The front yard

Bleeding hearts, some kind of magically hearty fuschia plant, and stone fountain

The rest of the front wall, complete with cherry tree and gazing globe

Tulips, rhubarb, and geraniums- this area is going to get bricks for a patio soon!

Front porch: I love these grape hyacinths and creeping jenny plants!

More creeping jenny and a tree azalea!

This concludes the tour of my parents' house.  I'm going there again this week, so maybe there are some new plants to report!

Tuesday, May 15, 2012

Be a culinary genius!

The other day, I was making some salmon for dinner, and wanted it to be different than the usual lemon juice+ lemon pepper (which is delicious, but sometimes you need something new, you know?).  I looked around the kitchen and found a tangerine.  Success!

I juiced and zested the tangarine, and added about 1 Tbsp. of tamari to it.  Then I grated up some ginger.  (probably about 1/2" after peeling)

I added that, along with a sprinkle of hot chili flakes, a tsp. of vegetable oil, and a tsp. of sesame seeds. (If I'd had sesame oil, I would have added a little bit of that too.)

How can this experiment make you a culinary genius?  Just remember a few rules, and you can whip up a killer marinade/sauce at a moment's notice too!

Step 1: Start with a base: some kind of fruit juice, like a citrus or pineapple.  You could also use some sweet chili sauce, or really, even catsup if you were completely desperate  (I have never actually done that though, so you might be in the midst of a real culinary adventure if you try it!)

Step 2: Add something savory; I usually use a soy sauce or tamari, but you could also do a basalmic vinegar if you were going for something more European-tasting

Step 3: Add some spices; ginger+ sesame for Asian; chile pepper flakes are always good- or a little bit of sriracha; basil+mint+ fresh tomato for Italian-ish; citrus zest will put it over the top if you're going for more of a citrus-y flavor; or just add a blend of your favorites, and mix it up!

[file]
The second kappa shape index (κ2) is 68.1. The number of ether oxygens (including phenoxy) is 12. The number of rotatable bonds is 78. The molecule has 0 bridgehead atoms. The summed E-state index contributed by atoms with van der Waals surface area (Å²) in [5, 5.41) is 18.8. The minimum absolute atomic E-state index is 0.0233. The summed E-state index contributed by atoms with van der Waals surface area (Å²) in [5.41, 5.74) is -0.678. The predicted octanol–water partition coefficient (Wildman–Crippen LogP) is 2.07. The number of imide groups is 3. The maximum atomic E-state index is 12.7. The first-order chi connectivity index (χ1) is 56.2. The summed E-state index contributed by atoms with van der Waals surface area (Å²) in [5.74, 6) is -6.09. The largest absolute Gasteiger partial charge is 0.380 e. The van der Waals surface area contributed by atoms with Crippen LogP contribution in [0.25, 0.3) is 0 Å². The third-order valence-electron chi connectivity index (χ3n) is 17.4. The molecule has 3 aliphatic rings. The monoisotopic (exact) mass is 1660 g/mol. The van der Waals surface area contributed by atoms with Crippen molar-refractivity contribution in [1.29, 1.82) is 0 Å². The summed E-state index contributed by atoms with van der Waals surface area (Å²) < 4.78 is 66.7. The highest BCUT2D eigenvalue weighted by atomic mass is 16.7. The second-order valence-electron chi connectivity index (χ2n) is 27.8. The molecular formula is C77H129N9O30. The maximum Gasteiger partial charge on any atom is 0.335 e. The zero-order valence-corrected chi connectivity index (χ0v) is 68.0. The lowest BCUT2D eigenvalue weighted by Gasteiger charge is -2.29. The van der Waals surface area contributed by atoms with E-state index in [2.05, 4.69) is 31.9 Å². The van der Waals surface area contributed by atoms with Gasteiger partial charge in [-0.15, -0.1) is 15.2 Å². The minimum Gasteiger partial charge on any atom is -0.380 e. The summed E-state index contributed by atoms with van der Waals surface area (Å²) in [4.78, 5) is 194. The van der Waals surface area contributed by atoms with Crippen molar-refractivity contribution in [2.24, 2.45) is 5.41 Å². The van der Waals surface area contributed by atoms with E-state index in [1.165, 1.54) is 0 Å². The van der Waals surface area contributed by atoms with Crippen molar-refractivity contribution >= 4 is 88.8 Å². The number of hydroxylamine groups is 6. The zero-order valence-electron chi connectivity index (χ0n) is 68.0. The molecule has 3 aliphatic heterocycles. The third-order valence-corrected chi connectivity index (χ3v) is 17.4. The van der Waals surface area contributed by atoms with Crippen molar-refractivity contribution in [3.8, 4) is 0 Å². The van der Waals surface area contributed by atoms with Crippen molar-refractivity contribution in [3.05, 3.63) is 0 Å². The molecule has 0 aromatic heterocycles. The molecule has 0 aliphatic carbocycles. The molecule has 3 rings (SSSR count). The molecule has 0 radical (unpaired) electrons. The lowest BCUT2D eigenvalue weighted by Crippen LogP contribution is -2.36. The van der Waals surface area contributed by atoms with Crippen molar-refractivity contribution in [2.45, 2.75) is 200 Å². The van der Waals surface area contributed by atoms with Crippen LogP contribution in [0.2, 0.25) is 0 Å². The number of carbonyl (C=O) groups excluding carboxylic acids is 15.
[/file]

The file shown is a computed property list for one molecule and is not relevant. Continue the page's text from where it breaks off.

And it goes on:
Step 4: Make sure you add a little bit of oil, just to help it all blend together.  Around a teaspoon should be fine.  I know I usually use olive oil for everything, but if you're planning on grilling whatever you're marinating, vegetable is better- it has a higher heat tolerance, and doesn't break down as much as olive oil does.

Monday, May 14, 2012

Seattle Tilth Edible Plant Sale

Seattle Tilth's annual edible plant sale was last weekend in Wallingford.  Piles and piles of plants were everywhere, along with chickens, donuts, and a steel drum band!

I love going to Seattle Tilth because I always get new ideas for things to use or reuse in my garden.  For instance, bamboo bits as garden edging:

Or a gorgeous espaliered apple tree:

I really restrained myself this year, with all of my plants that I started myself.  But, I always manage to find some new herbs that I must take home, like that 2-colored Ginger Mint in the background.  And how could I resist that giant $3 tomato plant?

We're also starting some raised beds at my sisters'-in-law's house next weekend, so I got them a blue rosemary plant. The goal is to do some greens (kale and lettuce), beans, peas, tomatoes, squash, watermelon, and maybe even some corn (if they let me!).  Their backyard gets so much sun and is already flat, I think it might actually work there!